Untitled The Yankees haven’t seen the White Sox since late April, when the Yankees took two of three from the Pale Hose in Chicago. Surprisingly little has changed for the Sox since then. The White Sox had a slim 2.5 game lead in the AL Central when the Yankees left the Windy City on April 24, and arrive in the Bronx tonight holding an even smaller 1.5 lead over the Minnesota Twins. The Sox briefly slipped down to third place in early May (though they were never more than 2.5 games out of first), but otherwise have been battling the Twins for the division lead all season long. The two teams haven’t been more than three games apart since June 19, when the Sox had a four-game lead, and the White Sox haven’t been more than a game behind since May 15.

A year ago, the White Sox stumbled to a surprising fourth-place finish with a mere 72 wins due largely to the impotence of their offense, which fell from third-best in the AL in 2006 (5.36 runs per game) to dead last in the league (4.28 R/G). It should come as no surprise, then, that the Sox’s resurgence this year has been led by their resurgent offense, which has scored 5.05 runs per game, the fifth-best rate in the league.

Leading that charge, and thus throwing his had into the ring for league MVP, has been Carlos Quentin, who was acquired in the offseason from the Diamondbacks in exchange for minor league first-baseman Chris Carter, who was subsequently flipped to Oakland in the Dan Haren deal. Slotted in as the D’backs’ starting right fielder last year, Quentin suffered through an injury-plagued season and struggled mightily in his major league stints, but crushed the ball when rehabbing in the minors. A career .313/.413/.527 hitter in the minor leagues, the 25-year-old Stanford product won the Chisox left field job out of camp this year and proceeded to set the junior circuit on fire with .288/.394/.571 rates and the league lead in home runs.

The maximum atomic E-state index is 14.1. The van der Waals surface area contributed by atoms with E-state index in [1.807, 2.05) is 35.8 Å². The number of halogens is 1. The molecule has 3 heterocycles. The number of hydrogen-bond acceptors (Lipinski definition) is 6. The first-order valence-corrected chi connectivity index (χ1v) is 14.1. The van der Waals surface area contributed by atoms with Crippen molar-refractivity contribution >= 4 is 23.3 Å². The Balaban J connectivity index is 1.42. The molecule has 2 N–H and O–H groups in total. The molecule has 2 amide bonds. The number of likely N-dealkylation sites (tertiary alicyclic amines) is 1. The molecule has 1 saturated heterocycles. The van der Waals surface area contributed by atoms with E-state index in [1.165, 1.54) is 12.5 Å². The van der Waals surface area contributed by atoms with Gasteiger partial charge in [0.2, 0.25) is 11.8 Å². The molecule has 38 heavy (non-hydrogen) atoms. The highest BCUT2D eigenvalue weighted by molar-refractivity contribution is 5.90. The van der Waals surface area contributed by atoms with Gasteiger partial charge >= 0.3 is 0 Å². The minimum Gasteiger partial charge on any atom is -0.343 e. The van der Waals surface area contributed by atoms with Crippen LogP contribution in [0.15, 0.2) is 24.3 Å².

Unfortunately, the fragile Quentin broke his right wrist when punching his bat during an at-bat on September 1 and is out for the season. Similarly, first baseman Paul Konerko is out indefinitely after spraining a ligament in his right knee during a run-down on September 9. Konerko suffered a decline last year that was part of the offense’s problem and has continued that decline this year. Still, his injury moves Nick Swisher to first base, creating a hole in the lineup filled by minor league veteran Dewayne Wise. The 30-year-old Wise has hit well for the Sox this year, but he’s a career .220/.256/.389 hitter in the major leagues even with his solid 91 plate appearances as a White Sock mixed in. Quentin’s injury makes room for deadline acquisition Ken Griffey Jr. to play full time despite his having hit just .245/.330/.347 since returning to the AL.